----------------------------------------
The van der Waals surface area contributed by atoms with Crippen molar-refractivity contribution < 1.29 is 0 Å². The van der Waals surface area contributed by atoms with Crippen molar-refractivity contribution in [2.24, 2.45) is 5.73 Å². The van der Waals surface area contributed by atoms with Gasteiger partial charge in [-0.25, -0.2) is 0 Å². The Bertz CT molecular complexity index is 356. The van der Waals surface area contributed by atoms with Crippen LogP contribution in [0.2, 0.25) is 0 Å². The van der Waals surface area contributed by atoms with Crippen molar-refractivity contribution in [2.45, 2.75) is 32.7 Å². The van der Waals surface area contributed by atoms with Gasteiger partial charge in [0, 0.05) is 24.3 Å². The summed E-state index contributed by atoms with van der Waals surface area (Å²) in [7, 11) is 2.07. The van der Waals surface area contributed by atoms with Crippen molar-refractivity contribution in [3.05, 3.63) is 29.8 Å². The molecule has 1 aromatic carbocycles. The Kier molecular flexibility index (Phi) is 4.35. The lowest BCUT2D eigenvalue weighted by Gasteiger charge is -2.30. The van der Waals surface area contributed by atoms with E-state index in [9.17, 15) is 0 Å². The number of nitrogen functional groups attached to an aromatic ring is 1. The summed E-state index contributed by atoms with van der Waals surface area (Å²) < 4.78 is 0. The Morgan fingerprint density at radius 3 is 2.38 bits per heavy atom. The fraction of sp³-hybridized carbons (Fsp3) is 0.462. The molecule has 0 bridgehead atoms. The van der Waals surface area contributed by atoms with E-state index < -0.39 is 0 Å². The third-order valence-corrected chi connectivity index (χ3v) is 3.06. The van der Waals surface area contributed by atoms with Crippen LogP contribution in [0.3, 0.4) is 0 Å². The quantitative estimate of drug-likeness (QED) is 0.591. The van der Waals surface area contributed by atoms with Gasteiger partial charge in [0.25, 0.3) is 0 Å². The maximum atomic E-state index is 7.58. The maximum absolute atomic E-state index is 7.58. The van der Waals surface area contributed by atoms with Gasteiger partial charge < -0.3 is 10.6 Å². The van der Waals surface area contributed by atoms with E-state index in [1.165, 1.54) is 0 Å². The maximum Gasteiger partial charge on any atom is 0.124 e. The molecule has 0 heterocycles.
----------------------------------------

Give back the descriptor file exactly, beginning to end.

The van der Waals surface area contributed by atoms with Crippen molar-refractivity contribution < 1.29 is 0 Å². The van der Waals surface area contributed by atoms with Crippen molar-refractivity contribution in [2.24, 2.45) is 5.73 Å². The van der Waals surface area contributed by atoms with Gasteiger partial charge in [-0.25, -0.2) is 0 Å². The Bertz CT molecular complexity index is 356. The van der Waals surface area contributed by atoms with Crippen LogP contribution in [0.2, 0.25) is 0 Å². The van der Waals surface area contributed by atoms with Crippen molar-refractivity contribution in [2.45, 2.75) is 32.7 Å². The van der Waals surface area contributed by atoms with Gasteiger partial charge in [0, 0.05) is 24.3 Å². The summed E-state index contributed by atoms with van der Waals surface area (Å²) in [7, 11) is 2.07. The van der Waals surface area contributed by atoms with Crippen molar-refractivity contribution in [3.05, 3.63) is 29.8 Å². The molecule has 1 aromatic carbocycles. The Kier molecular flexibility index (Phi) is 4.35. The lowest BCUT2D eigenvalue weighted by Gasteiger charge is -2.30. The van der Waals surface area contributed by atoms with E-state index in [9.17, 15) is 0 Å². The number of nitrogen functional groups attached to an aromatic ring is 1. The summed E-state index contributed by atoms with van der Waals surface area (Å²) < 4.78 is 0. The Morgan fingerprint density at radius 3 is 2.38 bits per heavy atom. The fraction of sp³-hybridized carbons (Fsp3) is 0.462. The molecule has 0 bridgehead atoms. The van der Waals surface area contributed by atoms with E-state index < -0.39 is 0 Å². The third-order valence-corrected chi connectivity index (χ3v) is 3.06. The van der Waals surface area contributed by atoms with Crippen LogP contribution in [0.3, 0.4) is 0 Å². The quantitative estimate of drug-likeness (QED) is 0.591. The van der Waals surface area contributed by atoms with Gasteiger partial charge in [0.25, 0.3) is 0 Å². The maximum atomic E-state index is 7.58. The maximum absolute atomic E-state index is 7.58. The van der Waals surface area contributed by atoms with Gasteiger partial charge < -0.3 is 10.6 Å². The van der Waals surface area contributed by atoms with E-state index in [1.165, 1.54) is 0 Å². The maximum Gasteiger partial charge on any atom is 0.124 e. The molecule has 0 heterocycles.